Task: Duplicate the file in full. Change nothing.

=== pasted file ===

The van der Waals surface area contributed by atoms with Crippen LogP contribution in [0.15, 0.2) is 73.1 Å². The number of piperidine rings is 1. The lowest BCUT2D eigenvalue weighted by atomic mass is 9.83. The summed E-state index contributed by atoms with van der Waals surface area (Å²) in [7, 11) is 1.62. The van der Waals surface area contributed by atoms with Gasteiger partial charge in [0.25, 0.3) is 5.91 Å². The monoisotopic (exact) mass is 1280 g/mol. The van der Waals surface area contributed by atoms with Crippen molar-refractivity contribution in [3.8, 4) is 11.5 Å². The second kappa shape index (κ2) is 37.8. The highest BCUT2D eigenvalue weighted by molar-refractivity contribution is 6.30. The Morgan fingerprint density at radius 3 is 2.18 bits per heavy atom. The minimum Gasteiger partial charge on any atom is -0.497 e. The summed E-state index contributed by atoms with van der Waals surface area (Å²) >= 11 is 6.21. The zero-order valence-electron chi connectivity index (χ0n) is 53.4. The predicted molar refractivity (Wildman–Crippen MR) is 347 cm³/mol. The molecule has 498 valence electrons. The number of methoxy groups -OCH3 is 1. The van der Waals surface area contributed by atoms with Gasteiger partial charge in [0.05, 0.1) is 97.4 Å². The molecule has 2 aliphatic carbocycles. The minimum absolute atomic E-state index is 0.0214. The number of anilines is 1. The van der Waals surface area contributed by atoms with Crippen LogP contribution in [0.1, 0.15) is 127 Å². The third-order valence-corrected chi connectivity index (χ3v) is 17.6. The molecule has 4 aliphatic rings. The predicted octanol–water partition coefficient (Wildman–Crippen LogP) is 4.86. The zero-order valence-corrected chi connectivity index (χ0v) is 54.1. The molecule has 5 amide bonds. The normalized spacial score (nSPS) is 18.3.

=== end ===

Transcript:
The van der Waals surface area contributed by atoms with Crippen LogP contribution in [0.15, 0.2) is 73.1 Å². The number of piperidine rings is 1. The lowest BCUT2D eigenvalue weighted by atomic mass is 9.83. The summed E-state index contributed by atoms with van der Waals surface area (Å²) in [7, 11) is 1.62. The van der Waals surface area contributed by atoms with Gasteiger partial charge in [0.25, 0.3) is 5.91 Å². The monoisotopic (exact) mass is 1280 g/mol. The van der Waals surface area contributed by atoms with Crippen molar-refractivity contribution in [3.8, 4) is 11.5 Å². The second kappa shape index (κ2) is 37.8. The highest BCUT2D eigenvalue weighted by molar-refractivity contribution is 6.30. The Morgan fingerprint density at radius 3 is 2.18 bits per heavy atom. The minimum Gasteiger partial charge on any atom is -0.497 e. The summed E-state index contributed by atoms with van der Waals surface area (Å²) >= 11 is 6.21. The zero-order valence-electron chi connectivity index (χ0n) is 53.4. The predicted molar refractivity (Wildman–Crippen MR) is 347 cm³/mol. The molecule has 498 valence electrons. The number of methoxy groups -OCH3 is 1. The van der Waals surface area contributed by atoms with Gasteiger partial charge in [0.05, 0.1) is 97.4 Å². The molecule has 2 aliphatic carbocycles. The minimum absolute atomic E-state index is 0.0214. The number of anilines is 1. The van der Waals surface area contributed by atoms with Crippen LogP contribution in [0.1, 0.15) is 127 Å². The third-order valence-corrected chi connectivity index (χ3v) is 17.6. The molecule has 4 aliphatic rings. The predicted octanol–water partition coefficient (Wildman–Crippen LogP) is 4.86. The zero-order valence-corrected chi connectivity index (χ0v) is 54.1. The molecule has 5 amide bonds. The normalized spacial score (nSPS) is 18.3.